1 By the rivers of Babylon we sat and wept when we remembered Zion.
2 There on the poplars we hung our harps,
3 for there our captors asked us for songs, our tormentors demanded songs of joy;
they said, “Sing us one of the songs of Zion!”
4 How can we sing the songs of the LORD while in a foreign land?
I have an autoharp – actually, I have two.
<- This one is an Oscar Schmidt 21-chord; I also have a 15-chord. I really enjoy my autoharps because they are simple – nothing complicated – just handmade beauty that anyone can use to create wonderful sound. The best thing about an autoharp is you don’t have to have musical talent or skill to make music with one; it’s simply a matter of pushing a chord button and holding it down while you strum across the strings. You don’t have to practice for hours day after day after day. You don’t have to tune it every time you pick it up to play; you don’t have to rosin your bow, suck on your reed, or prepare in any way. You can just pick it up and strum.
I can understand how Saul could find respite from his inner storms as David played a harp. There’s something about the softly serene sound of strings creating streams of music that counteracts the noisy churning of a stormy inner realm. I can sit down with an autoharp after a… day and find solace through the strings.
A harp is synonymous with joy throughout the Bible. From Jubal’s introduction in Genesis 4:21 (Jubal -> jubilation!) and throughout God’s Word, the harp signifies joy. It was used throughout history as a means to praise and worship Almighty God with delightful pleasure and gladness, and people would play their harps in celebration of God’s goodness and lovingkindness.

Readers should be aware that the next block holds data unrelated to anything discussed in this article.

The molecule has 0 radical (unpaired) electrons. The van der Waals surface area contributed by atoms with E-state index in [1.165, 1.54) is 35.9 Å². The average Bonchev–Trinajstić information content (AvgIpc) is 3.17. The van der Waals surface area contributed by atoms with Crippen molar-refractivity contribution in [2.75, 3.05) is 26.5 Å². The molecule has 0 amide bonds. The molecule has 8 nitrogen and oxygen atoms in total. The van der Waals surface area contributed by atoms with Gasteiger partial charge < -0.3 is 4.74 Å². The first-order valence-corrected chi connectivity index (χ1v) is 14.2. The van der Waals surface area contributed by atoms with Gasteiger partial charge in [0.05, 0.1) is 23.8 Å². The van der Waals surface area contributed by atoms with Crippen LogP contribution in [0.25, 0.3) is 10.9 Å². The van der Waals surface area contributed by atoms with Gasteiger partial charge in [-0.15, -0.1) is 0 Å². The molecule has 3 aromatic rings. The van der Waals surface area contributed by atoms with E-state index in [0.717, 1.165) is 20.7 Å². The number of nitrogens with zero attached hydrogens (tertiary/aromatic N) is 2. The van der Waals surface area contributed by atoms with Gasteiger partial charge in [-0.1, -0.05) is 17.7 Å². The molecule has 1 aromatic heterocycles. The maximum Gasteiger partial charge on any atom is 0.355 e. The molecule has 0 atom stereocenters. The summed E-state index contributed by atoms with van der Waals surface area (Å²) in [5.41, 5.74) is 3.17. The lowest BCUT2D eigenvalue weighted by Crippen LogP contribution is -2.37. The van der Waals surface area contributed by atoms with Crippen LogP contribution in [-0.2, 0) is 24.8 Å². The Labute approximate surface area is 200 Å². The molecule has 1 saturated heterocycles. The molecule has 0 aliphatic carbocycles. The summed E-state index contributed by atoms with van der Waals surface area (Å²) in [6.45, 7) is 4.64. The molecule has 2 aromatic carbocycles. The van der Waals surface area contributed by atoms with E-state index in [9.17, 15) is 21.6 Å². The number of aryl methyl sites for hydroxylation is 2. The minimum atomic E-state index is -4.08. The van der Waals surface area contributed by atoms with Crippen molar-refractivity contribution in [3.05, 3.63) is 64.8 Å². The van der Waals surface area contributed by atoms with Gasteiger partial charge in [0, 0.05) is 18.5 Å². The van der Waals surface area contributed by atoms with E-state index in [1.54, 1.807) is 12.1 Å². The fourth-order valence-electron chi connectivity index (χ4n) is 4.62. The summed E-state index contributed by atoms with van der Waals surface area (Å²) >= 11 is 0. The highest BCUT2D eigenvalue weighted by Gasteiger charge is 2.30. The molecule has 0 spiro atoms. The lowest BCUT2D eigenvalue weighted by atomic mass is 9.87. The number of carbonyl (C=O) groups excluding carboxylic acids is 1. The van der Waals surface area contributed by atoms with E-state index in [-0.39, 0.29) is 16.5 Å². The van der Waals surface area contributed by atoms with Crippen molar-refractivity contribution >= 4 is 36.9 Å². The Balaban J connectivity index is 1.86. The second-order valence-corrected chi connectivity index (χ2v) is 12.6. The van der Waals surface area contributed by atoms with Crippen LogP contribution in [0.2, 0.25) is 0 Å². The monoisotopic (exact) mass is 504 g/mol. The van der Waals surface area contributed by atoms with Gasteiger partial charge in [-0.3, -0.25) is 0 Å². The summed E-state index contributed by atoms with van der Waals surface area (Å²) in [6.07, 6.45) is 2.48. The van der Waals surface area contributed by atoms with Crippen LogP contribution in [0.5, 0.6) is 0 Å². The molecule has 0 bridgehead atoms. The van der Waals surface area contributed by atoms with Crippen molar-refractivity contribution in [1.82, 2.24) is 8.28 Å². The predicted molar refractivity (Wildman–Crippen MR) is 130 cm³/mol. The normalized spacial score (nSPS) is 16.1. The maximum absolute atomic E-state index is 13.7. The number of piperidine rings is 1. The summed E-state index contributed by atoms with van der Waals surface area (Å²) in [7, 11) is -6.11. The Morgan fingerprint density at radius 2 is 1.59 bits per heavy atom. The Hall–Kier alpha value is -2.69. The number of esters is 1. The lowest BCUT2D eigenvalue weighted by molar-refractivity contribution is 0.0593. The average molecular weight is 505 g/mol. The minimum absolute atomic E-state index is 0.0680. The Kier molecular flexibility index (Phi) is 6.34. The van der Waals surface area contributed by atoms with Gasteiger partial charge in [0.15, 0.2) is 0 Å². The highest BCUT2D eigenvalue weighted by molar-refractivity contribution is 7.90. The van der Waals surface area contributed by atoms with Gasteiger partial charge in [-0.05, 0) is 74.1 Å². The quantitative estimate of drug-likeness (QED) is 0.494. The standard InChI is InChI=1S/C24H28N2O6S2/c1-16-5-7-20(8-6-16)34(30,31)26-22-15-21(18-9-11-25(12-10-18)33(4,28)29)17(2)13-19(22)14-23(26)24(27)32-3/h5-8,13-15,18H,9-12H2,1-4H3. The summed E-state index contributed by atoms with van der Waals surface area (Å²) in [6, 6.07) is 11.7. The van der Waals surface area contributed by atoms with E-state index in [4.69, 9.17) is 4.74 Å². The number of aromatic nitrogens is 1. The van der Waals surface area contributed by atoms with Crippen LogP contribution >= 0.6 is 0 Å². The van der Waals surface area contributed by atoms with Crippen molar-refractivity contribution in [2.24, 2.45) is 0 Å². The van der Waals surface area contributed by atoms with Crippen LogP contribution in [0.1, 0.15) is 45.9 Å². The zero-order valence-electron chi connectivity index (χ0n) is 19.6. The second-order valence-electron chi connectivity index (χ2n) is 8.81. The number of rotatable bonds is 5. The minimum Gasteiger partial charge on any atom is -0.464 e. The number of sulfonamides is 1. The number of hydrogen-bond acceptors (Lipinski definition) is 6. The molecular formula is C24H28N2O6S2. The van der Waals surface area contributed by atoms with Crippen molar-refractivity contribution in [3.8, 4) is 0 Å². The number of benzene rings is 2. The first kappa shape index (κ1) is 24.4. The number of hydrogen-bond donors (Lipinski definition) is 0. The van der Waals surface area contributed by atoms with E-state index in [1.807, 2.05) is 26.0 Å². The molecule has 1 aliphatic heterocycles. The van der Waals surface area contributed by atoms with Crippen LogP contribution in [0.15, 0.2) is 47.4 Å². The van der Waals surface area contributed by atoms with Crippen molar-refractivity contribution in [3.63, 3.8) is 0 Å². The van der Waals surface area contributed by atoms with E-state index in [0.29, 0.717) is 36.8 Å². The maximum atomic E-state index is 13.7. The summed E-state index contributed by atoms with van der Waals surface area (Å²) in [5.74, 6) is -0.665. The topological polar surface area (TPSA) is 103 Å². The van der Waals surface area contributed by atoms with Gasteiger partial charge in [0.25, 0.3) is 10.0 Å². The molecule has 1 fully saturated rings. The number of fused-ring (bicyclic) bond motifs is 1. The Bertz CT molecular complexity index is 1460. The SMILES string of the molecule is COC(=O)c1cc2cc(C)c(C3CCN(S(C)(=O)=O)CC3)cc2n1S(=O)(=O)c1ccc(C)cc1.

But exile took the joy away. The harps were hung in the poplar trees – silenced. Babylon must have seemed so far away from Jerusalem. A once jubilant people could not dance – could not praise – could not stand as they remembered former days in their God-given land. Instead, they sat. They wept. The music had died within them. They hung their harps as they were taunted – jeered – laughed at by their captors.
There are times I hang my harp. We all do. There are moments in life where joy is robbed and held captive, and we cannot dance. We sit. We weep. We remember former days in the presence of our Savior and Lord in His land of blessing.
I don’t want to be held captive. I don’t want to remain in a foreign land – remembering. I don’t want my harp to remain hanging. I trust God to rescue me from those times of captivity, and may I always love my harp. ♥